Cherokee High School’s Creative Arts Media 2 students celebrated Black History Month by creating shadow box silhouettes featuring Black Americans who impacted the course of American history.
Cherokee Art teacher, Deana Guittar, introduced her students to the stylistic works of Kara Walker, an African American established installation artist and professor at Columbia University.
Guittar’s students studied Walker’s signature style of using the art of silhouetting and her choice to work with black and white paper to depict race relations specifically during the 19th century.
Students were asked to design and construct shadow box silhouettes to display the person they selected.
To accompany their silhouettes, students provided written statements regarding their person’s impact on society past and present.
Moreover, students created a set of shoeprints to simulate “stepping into someone else’s shoes” to aid in the viewer’s experience of understanding the life of the selected American figure.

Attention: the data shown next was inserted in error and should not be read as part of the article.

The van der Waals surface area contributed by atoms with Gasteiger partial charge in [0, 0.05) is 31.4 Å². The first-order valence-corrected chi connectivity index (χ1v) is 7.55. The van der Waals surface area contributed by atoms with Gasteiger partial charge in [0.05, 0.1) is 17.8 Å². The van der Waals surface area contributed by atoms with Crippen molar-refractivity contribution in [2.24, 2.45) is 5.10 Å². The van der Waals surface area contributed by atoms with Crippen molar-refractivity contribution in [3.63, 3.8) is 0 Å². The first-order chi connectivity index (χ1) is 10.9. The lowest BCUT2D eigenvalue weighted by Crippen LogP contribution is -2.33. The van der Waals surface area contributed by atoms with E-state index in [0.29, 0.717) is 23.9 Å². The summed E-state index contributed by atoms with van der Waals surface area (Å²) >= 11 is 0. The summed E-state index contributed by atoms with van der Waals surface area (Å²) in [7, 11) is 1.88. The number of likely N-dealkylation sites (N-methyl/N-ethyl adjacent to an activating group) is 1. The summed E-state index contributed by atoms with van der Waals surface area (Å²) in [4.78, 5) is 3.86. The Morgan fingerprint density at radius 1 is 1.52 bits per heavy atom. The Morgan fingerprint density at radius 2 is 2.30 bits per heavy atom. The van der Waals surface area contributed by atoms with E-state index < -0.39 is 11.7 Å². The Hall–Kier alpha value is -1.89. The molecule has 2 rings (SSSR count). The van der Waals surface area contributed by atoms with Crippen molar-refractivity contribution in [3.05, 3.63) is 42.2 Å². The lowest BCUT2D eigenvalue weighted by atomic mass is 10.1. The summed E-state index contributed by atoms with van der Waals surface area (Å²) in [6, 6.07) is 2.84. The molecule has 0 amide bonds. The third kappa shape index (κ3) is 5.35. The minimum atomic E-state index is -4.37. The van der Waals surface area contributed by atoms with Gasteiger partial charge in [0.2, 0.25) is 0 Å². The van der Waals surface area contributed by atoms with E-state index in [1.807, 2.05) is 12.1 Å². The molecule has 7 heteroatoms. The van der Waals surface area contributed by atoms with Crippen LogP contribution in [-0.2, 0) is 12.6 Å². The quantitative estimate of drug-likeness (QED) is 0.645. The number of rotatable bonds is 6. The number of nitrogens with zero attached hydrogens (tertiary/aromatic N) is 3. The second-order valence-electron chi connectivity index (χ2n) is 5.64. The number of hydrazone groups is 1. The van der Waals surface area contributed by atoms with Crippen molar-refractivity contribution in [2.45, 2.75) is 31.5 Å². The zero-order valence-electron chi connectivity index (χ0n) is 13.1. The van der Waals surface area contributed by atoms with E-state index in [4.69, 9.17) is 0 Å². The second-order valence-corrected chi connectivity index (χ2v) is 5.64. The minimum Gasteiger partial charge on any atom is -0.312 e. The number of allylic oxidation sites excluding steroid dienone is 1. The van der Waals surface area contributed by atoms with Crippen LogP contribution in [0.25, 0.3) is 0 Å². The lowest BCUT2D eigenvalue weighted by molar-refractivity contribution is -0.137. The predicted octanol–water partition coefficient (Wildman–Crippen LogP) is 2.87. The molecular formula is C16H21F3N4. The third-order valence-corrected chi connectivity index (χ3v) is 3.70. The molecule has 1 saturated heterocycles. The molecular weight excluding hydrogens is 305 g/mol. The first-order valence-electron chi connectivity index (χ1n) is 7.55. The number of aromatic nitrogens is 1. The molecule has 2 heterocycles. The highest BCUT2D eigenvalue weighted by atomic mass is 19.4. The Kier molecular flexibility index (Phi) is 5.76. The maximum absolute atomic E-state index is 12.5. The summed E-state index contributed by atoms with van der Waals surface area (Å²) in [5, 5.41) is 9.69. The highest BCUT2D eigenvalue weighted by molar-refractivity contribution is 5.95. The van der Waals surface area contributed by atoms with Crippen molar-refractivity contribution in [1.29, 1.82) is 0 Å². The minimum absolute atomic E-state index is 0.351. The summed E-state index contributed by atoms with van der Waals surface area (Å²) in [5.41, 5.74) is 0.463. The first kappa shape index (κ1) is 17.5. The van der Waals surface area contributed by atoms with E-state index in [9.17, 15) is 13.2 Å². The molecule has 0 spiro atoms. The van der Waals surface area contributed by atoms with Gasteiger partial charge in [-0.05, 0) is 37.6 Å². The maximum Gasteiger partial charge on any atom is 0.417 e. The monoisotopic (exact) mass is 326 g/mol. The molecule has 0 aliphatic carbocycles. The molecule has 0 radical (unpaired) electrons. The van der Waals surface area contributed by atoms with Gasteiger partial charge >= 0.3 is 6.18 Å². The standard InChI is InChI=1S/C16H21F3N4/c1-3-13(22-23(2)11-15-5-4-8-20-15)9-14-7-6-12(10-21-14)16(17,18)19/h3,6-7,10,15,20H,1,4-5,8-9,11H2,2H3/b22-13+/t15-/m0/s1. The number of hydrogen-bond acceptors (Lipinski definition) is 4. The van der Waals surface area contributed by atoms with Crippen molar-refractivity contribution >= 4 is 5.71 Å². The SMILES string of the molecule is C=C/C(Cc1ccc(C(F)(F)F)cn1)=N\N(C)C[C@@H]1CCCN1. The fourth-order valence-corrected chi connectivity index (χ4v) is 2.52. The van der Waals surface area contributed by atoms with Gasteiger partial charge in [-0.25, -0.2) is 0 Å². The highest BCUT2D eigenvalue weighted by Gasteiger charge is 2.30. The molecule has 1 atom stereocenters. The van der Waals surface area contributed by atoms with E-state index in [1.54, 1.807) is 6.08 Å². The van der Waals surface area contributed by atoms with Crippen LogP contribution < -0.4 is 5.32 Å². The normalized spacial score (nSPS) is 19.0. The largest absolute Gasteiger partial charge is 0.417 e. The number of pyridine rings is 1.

Picture attached: Deana Guittar, Cherokee teacher standing next to shadow box silhouette exhibit.
The Lenape Regional High School District’s four high schools – Lenape, Shawnee, Cherokee and Seneca – as well as the Sequoia Alternative Program, educate approximately 6,800 students from eight communities in Burlington County.
The communities served include Evesham, Medford, Medford Lakes, Mount Laurel, Shamong, Southampton, Tabernacle, and Woodland.
The Lenape Regional District is among the highest-achieving districts in the state, with an average graduation rate of 96% and an average combined SAT score of 1144.
A leader in progressive education, the LRHSD’s mission is to develop physically and emotionally healthy students who excel in an ever-changing world.